After last week’s increase in German pig prices, it was good to see that on this side of the Channel we may be following the same upward track soon.
Although the SPP has continued to decline, losing another 0.41p to stand at 137.74p, spot pig prices are looking a shade firmer and have been up by a copper or two in places, with spot bacon generally traded in the 130p region as well as some of the larger players indicating that they were no longer “rolling” pigs and could soon be looking for extra numbers to fulfil contracts due to the upcoming shortage of UK pigs in the system following last summer’s infertility problems.
Weekly contribution prices have in the main remained at similar levels within the 126-129p bracket but are still lagging well behind the SPP but will hopefully soon start to creep out of the basement.
Cull sow quotes were little changed with most traded between 60-65p despite an improvement of the value of the euro, which traded on Friday worth 87.97p compared with 87.45p a week ago.
However, the future of cull sow values and the effects of import/export tariffs still remain unclear unless a political solution to the “deal or no deal” situation has been clarified with only six weeks to go until March 29, 2019.
Weaner prices remain selective with the AHDB 30kg quote unavailable but was quoted at £43.37/ head a week ago and 7kg weaner prices continue their roller coaster ride losing £1.90 to average £35.39/head.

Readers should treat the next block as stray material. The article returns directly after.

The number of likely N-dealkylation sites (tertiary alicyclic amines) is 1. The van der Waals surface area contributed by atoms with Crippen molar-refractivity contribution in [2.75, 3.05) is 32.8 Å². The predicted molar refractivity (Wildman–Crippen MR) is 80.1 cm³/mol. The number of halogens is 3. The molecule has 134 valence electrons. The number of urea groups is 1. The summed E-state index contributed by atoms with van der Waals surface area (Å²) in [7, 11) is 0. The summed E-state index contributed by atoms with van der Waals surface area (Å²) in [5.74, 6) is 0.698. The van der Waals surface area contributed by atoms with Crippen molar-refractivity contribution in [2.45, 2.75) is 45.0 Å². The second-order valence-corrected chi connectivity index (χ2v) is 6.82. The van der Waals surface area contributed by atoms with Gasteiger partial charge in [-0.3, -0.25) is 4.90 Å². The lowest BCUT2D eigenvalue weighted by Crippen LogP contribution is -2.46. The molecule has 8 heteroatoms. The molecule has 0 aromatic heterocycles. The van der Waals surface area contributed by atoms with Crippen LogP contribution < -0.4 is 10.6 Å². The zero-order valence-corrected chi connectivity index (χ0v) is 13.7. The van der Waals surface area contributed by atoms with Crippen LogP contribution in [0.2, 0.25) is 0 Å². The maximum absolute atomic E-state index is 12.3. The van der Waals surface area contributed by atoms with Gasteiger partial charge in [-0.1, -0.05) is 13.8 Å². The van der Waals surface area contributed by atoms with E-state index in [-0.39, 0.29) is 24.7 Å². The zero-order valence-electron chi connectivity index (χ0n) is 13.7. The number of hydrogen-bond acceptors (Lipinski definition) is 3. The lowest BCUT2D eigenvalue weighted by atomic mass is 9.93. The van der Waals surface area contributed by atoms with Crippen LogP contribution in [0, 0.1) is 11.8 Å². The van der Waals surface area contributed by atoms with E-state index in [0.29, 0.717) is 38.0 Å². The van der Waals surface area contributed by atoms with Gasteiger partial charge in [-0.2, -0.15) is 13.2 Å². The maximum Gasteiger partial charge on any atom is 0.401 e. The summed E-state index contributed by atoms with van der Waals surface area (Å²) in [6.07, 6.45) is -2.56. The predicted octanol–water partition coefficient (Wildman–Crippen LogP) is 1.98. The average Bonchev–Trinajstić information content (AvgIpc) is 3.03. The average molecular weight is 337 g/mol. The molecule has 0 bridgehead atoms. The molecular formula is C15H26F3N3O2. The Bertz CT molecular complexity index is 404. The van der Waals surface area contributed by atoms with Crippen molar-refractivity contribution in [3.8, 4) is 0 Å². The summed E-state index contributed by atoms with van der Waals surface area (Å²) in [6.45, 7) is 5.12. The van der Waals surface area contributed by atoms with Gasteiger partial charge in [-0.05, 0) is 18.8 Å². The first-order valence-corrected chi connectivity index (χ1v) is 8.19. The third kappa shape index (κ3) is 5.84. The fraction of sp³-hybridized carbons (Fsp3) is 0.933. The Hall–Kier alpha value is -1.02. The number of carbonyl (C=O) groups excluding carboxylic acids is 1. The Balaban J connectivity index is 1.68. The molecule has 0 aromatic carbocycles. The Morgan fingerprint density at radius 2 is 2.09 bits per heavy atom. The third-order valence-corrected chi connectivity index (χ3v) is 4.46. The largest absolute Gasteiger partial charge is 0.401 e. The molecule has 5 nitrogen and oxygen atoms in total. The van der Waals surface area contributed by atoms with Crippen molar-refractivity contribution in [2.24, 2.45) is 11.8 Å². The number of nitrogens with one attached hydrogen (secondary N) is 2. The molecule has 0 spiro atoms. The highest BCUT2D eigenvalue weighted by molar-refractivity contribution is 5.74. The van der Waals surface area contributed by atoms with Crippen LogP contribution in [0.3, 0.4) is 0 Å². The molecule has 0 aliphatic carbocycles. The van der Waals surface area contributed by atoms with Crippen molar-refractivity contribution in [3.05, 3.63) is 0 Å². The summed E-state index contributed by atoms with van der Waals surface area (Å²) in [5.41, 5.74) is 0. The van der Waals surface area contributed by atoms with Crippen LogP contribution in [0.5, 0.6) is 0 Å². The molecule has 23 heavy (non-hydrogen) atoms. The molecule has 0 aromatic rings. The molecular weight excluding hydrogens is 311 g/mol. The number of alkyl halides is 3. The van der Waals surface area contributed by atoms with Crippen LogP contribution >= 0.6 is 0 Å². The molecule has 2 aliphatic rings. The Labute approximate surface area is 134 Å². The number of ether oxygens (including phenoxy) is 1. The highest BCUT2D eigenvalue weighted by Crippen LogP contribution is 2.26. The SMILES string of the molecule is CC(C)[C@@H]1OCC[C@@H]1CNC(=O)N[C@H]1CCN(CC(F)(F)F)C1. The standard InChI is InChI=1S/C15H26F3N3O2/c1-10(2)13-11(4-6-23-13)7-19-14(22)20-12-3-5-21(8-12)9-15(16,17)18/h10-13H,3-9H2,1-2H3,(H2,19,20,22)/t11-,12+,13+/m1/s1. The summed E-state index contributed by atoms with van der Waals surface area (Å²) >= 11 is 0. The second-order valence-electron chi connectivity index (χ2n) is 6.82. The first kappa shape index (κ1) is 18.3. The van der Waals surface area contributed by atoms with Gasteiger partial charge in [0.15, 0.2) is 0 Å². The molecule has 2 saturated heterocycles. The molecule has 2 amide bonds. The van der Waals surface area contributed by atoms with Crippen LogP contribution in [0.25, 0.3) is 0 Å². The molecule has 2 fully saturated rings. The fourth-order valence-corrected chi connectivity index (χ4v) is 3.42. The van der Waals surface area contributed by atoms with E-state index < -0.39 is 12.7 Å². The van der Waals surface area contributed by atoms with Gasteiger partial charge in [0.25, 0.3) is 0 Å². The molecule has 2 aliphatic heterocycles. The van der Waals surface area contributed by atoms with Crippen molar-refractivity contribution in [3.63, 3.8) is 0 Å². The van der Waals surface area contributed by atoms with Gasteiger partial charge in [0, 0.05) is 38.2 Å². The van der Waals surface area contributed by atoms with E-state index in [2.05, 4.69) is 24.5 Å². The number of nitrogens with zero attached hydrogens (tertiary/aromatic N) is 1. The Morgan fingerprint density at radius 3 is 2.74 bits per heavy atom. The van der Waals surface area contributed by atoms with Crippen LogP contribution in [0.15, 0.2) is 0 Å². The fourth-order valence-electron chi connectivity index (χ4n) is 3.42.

As previously, Freedom Food standard weaners are still enjoying a significant premium over and above their downtrodden Red Tractor companions
Feed ingredient prices have eased back a shade with London feed wheat futures generally down by around £2/t with March traded at £170.7/t and November at £153.25/t. UK protein prices are holding at similar levels with 48% soya meal ex Liverpool traded at £302/t and 34% rape meal ex Kent at £210/t.
Another interesting feature is that a significant discount for new crop wheat has emerged with November ‘19 new crop futures prices showing an almost £20/t discount compared with old crop (July 2019) prices, due to forecasts of larger global wheat crops in 2019/20. Further falls in wheat prices would be like music to pig producers’ ears at a time when margins remain under pressure.
And finally more evidence that African Swine Fever is being taken seriously throughout Europe, and news has emerged that arrests have been made as part of an investigation into the recent Belgian outbreaks, with more than 450 cases of ASF in wild boar reported since September, so it looks as though the “Walloon Balloon” has finally gone up!
On a more serious note, however, this underlines the need for our borders to be kept secure at all costs and to (hopefully) benefit from the little strip of sea between us and mainland Europe.